Seems like my original route got some of the more depressing endings, where my only options were to sacrifice myself or run away, so that's a bit of a downer.
But it was still a incredibly well crafted story, so well done.
on 1/7/2020 10:49:44 PM with a score of 9
This was a fantastic entry, Camelon. I got the "Forever Love" ending, the first time I got to the Grove. And I'll have to spend some more time reading through the others. Creating this in the contest time frame is astounding.
Other than some typos and spelling errors, the one thing that stuck out to me was that I could be short on gold and still be able to rent horses to get to the caravan. I believe I had 65 before I paid the 50 gold bribe, then I spent a trifle for the ferry and food, but the horse rental would have been another 20. I'm not sure how much I would technically need the way it's set up, but having 85 gold before that segment also left me with 0.
on 1/5/2020 1:41:46 PM with a score of 5
This was a chilling and sad love story, and a story a journey towards death, forgiveness, and the approach of winter.
Most of the story was about a journey (I noticed it was a little analogous to Lord of the Rings--I guess a bit of an homage), with exciting action scenes and a few narrow escapes.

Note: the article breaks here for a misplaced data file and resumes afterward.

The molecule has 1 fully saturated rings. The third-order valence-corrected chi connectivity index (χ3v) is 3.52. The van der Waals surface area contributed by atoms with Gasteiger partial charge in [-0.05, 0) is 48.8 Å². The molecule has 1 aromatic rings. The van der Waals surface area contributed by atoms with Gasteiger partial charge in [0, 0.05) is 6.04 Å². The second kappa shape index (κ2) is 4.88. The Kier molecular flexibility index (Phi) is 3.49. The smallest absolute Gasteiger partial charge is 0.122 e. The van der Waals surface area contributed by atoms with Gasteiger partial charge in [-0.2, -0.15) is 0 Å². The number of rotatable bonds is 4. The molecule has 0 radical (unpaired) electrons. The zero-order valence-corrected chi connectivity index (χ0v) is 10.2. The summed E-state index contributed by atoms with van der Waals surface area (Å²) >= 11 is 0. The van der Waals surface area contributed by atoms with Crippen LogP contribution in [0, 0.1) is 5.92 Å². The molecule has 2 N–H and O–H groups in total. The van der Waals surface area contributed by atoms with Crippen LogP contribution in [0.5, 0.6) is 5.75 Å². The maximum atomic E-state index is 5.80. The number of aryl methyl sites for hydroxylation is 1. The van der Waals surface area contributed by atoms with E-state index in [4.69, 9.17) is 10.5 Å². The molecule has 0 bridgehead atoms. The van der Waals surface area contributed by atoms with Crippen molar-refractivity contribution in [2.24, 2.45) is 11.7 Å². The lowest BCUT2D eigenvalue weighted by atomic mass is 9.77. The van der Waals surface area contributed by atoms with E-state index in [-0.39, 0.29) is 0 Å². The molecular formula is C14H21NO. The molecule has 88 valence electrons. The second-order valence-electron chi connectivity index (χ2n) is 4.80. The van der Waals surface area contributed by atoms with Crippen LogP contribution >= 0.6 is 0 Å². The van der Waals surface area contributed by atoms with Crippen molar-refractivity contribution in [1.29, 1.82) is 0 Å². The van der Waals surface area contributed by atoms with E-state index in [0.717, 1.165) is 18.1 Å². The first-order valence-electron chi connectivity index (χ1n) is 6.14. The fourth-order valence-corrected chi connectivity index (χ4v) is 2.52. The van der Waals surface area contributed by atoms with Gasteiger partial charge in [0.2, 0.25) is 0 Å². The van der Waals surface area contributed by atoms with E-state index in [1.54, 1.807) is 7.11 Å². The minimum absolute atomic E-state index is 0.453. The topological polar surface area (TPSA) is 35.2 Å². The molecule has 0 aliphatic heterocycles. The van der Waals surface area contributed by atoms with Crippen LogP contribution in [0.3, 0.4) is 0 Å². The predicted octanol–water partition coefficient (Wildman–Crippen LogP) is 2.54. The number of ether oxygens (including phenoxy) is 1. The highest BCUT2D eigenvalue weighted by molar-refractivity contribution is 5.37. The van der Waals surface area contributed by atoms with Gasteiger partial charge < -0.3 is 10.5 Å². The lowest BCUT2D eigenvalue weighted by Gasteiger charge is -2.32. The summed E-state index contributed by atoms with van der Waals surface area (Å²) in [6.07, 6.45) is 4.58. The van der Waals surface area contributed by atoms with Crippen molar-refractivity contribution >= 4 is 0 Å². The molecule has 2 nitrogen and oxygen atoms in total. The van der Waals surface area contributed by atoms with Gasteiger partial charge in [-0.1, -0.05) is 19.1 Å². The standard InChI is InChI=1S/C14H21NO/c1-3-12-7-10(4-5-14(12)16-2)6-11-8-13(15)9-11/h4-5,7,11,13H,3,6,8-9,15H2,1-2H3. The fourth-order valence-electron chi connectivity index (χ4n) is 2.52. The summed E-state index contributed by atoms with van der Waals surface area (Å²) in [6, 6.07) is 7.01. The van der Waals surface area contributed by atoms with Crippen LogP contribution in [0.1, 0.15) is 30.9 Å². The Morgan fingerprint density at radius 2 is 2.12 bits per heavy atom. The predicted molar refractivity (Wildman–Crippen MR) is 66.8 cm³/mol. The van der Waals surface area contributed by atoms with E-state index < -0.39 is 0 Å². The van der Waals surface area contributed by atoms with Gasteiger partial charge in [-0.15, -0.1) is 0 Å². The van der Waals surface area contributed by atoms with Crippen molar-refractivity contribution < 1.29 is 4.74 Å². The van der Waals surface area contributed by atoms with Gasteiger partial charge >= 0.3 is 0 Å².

The obvious stand-out scene was the (attempted) robbery on the cruise ship, and the magical duel. Fire, lightning, shards of ice--this author has a talent for describing battle and awesome elemental duels. I *loved* Zigmund Raff. Great villain. ("No, I don't think you shall go quite so soon. Not until I take...your flesh.") Killing him was the best part.
Other great bits: the scene in the witch grove, the quiet tea ceremony, the tender love scene in the pit with the archaeological stuff. A few cool "Tomb Raider" scenes as well.
I thought one thing that needed work was time spent with the minor characters. It's cool that Mai was the Wind Goddess, but you could have prepared more for that with some preparation--one more scene with her would be cool.
I liked how all the stats worked. You had to scramble for money in this game, selling your books, your cloak, your information, your organs (!--gross scene, btw) to get passage.
Obviously I can't not mention all of the inset stories. They were like little storygames themselves. Obvious riffs on some of the classic games here--I noticed a Price of Freedom one, an Escape the School one, and even a Natalie one (thanks!) but they were all pretty disguised. I also noticed Endmaster lurking on the ship at the start--I assume that's who the cloaked figure was.
A few typo catches: after the mining disaster, you had "Syphillis"--should be "syphilis" and in the same scene you kept calling the main character's muse wife his "daughter"--unless there's some subtext I missed, that's a mistake!
Awesome story, also there were about three broken links leading to crashes in the Cathedral section and two dead links in the lifeboat.
on 1/4/2020 8:58:24 PM with a score of 7